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This essay will answer the question on ‘how’ the United Nations Security Council (UNSC) has changed its operations to tackle with the changing world landscape, especially after the end of the Cold War, by holding the concept from Constructivism (Social Constructivism) as a key theoretical framework. Generally, Constructivism is a social theory which is concerned about the relationship and process between agents and structures (Barnett, 2008; Jackson & Sorensen, 2007). Therefore, the essay will argue that, in response to the shifts in world politics, the UNSC (noted as an actor) accordingly has changed its operations by constructing norms or so called, ‘international norms,’ (noted as a structure), in collaboration with other actors, as preconditions in order to be legitimizing and supportive tools for any changing operations. To develop my argument, the essay will be structured into three sections. Firstly, the background of the question, the snapshot of the shifts in world politics and the main objective of UNSC including its operations will be provided briefly in the first section as a platform for the analytical section. In the second part, the ideas of Constructivism which will be taken into account for the explanation of how the UNSC has changed its tasks, especially with the Finnemore and Sikkink’s concept of the life-cycle of norms (1998, pp. 894-905), will be elaborated here. The third section will follow up by using the case study of humanitarian intervention as one of the UNSC’s contemporary operations to demonstrate the insights provided by the Constructivist’s framework.
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The Shifts in World Politics and the UNSC’s Operations
When or which period can be defined as a turning point of the shifts in world politics is the first question I have to address in order to make the argument clearer in terms of period of time. To do so in this essay, I will take opinions of many political scientists (Taylor & Curtis, 2008; Weiss & Daws, 2007) who have commonly spotted the turning point of the changes in world politics to the end of the Cold War. Then, what are the changes of the UNSC’s operations correlating with the changes in world politics will be explained in a snapshot here.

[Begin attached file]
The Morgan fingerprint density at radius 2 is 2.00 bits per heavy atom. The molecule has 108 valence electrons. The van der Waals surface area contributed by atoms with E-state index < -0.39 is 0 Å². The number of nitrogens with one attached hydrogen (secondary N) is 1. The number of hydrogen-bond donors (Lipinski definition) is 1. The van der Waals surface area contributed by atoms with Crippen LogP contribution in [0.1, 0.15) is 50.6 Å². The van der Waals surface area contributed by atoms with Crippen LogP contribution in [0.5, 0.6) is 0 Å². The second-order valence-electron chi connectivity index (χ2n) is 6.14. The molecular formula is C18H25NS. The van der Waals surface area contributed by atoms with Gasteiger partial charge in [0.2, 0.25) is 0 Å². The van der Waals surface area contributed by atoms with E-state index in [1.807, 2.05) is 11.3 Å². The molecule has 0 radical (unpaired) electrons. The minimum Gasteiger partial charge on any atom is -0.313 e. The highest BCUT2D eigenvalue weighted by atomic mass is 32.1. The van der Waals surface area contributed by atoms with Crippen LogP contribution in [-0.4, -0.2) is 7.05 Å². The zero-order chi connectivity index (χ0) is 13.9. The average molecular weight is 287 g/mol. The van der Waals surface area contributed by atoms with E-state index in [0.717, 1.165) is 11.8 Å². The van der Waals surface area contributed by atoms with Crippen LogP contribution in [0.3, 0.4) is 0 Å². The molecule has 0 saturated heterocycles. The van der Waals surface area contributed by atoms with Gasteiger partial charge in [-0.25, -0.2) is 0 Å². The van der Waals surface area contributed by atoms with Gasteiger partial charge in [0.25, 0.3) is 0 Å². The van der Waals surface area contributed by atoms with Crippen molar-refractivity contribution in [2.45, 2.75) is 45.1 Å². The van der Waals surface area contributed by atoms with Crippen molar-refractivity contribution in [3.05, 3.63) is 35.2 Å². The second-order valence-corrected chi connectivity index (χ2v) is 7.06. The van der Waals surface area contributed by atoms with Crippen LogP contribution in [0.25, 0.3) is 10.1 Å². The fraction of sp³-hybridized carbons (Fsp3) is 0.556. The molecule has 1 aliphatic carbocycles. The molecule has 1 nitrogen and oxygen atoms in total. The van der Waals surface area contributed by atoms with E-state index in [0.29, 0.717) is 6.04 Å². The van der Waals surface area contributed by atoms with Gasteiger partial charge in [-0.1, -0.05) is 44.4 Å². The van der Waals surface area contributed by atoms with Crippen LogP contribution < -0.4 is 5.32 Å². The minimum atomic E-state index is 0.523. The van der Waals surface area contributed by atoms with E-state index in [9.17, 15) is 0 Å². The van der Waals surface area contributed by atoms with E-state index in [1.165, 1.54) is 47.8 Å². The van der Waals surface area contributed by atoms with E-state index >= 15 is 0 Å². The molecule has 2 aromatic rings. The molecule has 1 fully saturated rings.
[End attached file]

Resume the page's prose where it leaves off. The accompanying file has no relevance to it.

After the end of the World War II, the United Nations (UN) and The UNSC were established in 1945. The UNSC was reinvented not only to solve the problems of the League of Nations Council but also intentionally to maintain international peace and security as the main responsibility (Taylor & Curtis, 2008, p. 315). That is the goal the UNSC has not changed until nowadays even though its operations have changed significantly after the end of the Cold War. During the Cold War period, which Realists had seen as the bipolar system, the world addressed themselves to issues and problems regarding with state-centric notion. The role of sovereignty and the principle of self-determination had been actively mobilized throughout the world. Therefore, most of issues and operations of the UNSC at that time totally related to those ideas. The operation about decolonization and inter-state conflicts are explicit examples. Cameron R. Hume (2004, p. 607) also reiterated that the era of decolonization was coincident with the Cold War. Additionally, the Cold War thwarted the functioning of the UNSC, especially with the vetoes of the two majors (Taylor & Curtis, 2008, p. 319). The veto game between the US and the USSR produced an inefficiency of the UNSC’s function particularly on the use of force in relevant to Chapter VII (Ibid.). There were a few cases that the Council passed the resolution to call up the use of force and the first one has to wait until 1966 in the case of Rhodesia (Boyd, 1971, p. 223). These are the situation in brief before the end of the Cold War.